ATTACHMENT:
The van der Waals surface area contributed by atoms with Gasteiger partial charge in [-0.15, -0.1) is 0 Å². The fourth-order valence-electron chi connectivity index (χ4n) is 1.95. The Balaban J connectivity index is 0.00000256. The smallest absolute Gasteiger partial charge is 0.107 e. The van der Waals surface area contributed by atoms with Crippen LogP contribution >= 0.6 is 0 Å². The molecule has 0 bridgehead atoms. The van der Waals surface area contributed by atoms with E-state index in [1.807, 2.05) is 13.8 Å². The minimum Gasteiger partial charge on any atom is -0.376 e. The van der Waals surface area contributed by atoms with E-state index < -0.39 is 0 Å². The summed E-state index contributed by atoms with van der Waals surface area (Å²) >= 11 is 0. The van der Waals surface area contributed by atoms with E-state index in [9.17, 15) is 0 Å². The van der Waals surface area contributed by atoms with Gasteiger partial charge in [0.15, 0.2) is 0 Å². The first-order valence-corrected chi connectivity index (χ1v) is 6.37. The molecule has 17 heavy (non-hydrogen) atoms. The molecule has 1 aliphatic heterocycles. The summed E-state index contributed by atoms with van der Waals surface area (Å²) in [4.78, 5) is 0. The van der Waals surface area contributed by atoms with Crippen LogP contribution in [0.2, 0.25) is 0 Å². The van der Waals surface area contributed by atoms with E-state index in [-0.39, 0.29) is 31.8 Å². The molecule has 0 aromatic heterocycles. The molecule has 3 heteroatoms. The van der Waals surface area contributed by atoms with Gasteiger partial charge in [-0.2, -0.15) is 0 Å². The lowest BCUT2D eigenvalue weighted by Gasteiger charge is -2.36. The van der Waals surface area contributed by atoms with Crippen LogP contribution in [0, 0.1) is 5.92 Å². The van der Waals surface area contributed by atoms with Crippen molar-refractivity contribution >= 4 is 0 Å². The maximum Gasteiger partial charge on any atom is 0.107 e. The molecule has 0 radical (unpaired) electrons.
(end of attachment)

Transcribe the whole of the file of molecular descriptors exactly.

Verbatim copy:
The van der Waals surface area contributed by atoms with Gasteiger partial charge in [-0.15, -0.1) is 0 Å². The fourth-order valence-electron chi connectivity index (χ4n) is 1.95. The Balaban J connectivity index is 0.00000256. The smallest absolute Gasteiger partial charge is 0.107 e. The van der Waals surface area contributed by atoms with Crippen LogP contribution >= 0.6 is 0 Å². The molecule has 0 bridgehead atoms. The van der Waals surface area contributed by atoms with E-state index in [1.807, 2.05) is 13.8 Å². The minimum Gasteiger partial charge on any atom is -0.376 e. The van der Waals surface area contributed by atoms with E-state index < -0.39 is 0 Å². The summed E-state index contributed by atoms with van der Waals surface area (Å²) >= 11 is 0. The van der Waals surface area contributed by atoms with E-state index in [9.17, 15) is 0 Å². The van der Waals surface area contributed by atoms with Gasteiger partial charge in [0.15, 0.2) is 0 Å². The first-order valence-corrected chi connectivity index (χ1v) is 6.37. The molecule has 17 heavy (non-hydrogen) atoms. The molecule has 1 aliphatic heterocycles. The summed E-state index contributed by atoms with van der Waals surface area (Å²) in [4.78, 5) is 0. The van der Waals surface area contributed by atoms with Crippen LogP contribution in [0.2, 0.25) is 0 Å². The van der Waals surface area contributed by atoms with E-state index in [-0.39, 0.29) is 31.8 Å². The molecule has 0 aromatic heterocycles. The molecule has 3 heteroatoms. The van der Waals surface area contributed by atoms with Gasteiger partial charge in [-0.2, -0.15) is 0 Å². The lowest BCUT2D eigenvalue weighted by Gasteiger charge is -2.36. The van der Waals surface area contributed by atoms with Crippen LogP contribution in [0, 0.1) is 5.92 Å². The van der Waals surface area contributed by atoms with Crippen molar-refractivity contribution >= 4 is 0 Å². The maximum Gasteiger partial charge on any atom is 0.107 e. The molecule has 0 radical (unpaired) electrons.